Security Research in 2016: Measurements and Usability

Posted: February 27th, 2017 | Author: | Filed under: privacy, research, security | Tags: , , , , , , , , , , , , , , | No Comments »

My security research in 2016 focused on two broad categories: measurement-, and usability-studies. In this blog post, I briefly discuss the four most important papers we published in these domains in 2016.

Data-driven security and measurement studies

The Transport Layer Security (TLS) protocol is the building block of secure web communication. A number of important Internet applications rely on the TLS  protocol for the protection of exchanged information. One of these important applications is E-Mail, which despite of the growing use of mobile messengers, remains very popular. In a joint project with Wilfried, Aaron, and Martin we analyzed how TLS is used in the global E-Mail ecosystem. Our measurements consist of over 10 billion TLS handshakes against 20 Million global email services. Our findings showed that weak Diffie Hellman parameters are a serious threat for the security of the current E-Mail systems. We also showed that roughly one third of all analyzed E-Mail services supported the insecure plain-authentication method. Our paper got the award for best paper at ARES 2016, for the details on our research: read the paper and/or download our dataset.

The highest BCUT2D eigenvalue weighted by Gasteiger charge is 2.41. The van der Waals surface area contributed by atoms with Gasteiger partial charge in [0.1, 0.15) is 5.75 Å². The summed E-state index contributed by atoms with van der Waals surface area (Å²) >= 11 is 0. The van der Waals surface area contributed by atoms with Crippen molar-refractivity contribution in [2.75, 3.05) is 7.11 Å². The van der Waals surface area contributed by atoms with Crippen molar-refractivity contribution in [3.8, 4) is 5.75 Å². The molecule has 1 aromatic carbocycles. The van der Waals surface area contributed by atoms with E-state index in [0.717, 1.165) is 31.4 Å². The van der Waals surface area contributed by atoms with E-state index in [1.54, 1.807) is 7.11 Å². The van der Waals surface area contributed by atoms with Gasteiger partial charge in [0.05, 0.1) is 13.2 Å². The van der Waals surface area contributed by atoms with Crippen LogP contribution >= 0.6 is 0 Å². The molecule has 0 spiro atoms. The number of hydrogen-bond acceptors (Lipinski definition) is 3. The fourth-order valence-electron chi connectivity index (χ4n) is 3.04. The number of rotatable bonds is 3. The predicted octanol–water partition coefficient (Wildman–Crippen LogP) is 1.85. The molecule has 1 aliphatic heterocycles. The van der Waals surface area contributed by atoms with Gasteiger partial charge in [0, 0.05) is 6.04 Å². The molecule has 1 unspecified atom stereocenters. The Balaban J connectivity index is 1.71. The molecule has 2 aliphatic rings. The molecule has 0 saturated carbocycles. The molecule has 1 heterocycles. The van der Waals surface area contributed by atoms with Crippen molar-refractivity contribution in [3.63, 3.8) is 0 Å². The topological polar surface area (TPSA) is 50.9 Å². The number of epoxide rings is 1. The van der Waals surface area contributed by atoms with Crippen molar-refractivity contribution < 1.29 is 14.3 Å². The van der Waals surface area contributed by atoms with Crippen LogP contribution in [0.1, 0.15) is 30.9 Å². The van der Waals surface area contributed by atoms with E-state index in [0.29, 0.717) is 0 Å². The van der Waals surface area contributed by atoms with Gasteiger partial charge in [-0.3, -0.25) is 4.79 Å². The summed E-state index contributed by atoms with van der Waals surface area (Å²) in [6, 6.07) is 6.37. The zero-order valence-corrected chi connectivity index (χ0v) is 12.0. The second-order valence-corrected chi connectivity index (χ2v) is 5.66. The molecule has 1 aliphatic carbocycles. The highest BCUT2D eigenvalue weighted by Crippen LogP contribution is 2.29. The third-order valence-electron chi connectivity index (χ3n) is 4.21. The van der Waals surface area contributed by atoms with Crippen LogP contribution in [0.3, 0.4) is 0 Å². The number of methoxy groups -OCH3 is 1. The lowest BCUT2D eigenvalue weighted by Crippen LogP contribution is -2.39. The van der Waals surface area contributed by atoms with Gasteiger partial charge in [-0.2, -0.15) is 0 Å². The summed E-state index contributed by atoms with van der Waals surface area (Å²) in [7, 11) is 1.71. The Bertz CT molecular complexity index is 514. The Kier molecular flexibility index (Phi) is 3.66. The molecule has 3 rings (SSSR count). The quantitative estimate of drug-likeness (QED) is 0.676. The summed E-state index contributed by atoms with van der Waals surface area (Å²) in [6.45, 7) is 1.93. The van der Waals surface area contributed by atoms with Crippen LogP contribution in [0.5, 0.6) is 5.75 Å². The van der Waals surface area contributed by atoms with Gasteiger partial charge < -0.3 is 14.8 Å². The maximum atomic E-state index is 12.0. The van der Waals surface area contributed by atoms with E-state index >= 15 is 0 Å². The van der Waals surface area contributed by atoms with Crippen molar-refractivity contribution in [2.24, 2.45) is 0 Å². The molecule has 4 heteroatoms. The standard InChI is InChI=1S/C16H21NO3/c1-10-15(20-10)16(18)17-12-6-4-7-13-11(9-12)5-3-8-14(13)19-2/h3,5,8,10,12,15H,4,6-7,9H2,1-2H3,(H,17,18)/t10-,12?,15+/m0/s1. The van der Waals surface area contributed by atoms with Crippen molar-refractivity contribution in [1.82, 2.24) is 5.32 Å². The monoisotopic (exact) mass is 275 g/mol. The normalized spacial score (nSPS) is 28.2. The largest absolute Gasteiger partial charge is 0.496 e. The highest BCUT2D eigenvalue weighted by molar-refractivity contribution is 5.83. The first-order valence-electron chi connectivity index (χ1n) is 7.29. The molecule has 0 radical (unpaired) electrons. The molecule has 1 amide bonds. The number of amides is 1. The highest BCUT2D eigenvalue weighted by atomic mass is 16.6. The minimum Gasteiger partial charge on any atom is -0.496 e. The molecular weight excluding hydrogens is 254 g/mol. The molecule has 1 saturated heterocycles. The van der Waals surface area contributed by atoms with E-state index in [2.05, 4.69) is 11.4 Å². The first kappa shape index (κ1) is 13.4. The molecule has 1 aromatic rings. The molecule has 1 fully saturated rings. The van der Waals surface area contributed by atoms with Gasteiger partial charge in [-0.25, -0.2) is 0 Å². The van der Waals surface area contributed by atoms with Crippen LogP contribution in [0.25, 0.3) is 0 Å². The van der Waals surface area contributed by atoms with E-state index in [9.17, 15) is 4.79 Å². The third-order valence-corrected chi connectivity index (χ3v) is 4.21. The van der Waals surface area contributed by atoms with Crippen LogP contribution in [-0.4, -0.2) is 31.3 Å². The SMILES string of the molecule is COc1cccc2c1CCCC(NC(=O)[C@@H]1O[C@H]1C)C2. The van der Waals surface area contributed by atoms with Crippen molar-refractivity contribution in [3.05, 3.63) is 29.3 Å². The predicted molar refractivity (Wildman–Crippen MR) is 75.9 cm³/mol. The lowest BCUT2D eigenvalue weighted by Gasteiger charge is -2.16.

number of email hosts that offer auth plain authentication (2016)

In 2016 we furthermore conducted a study on the effectiveness of state-of-the-art blocker tracking tools. Online tracking is a widespread practice for web services in order to tailor online advertisement as well as to identity the online behavior of people. Tracker-blocking tools such as Ghostery or AdBlock Plus are currently the only available solution for people to protect against tracking and malicious advertisement, yet little is known how effective these tools are. We performed the first large-scale measurement study on the effectiveness of tracker-blocking tools on websites as well as mobile apps. The research is part of our PriSAd research project (FH St. Pölten + nimbusec) and joint work with SBA Research (in particular Georg + Damjan), as well as Nick Nikiforakis from Stony Brook University. We will present our findings at the EuroS&P conference in Paris / April 2017. A preprint of our paper is available here.

Usability of Secure Mobile Applications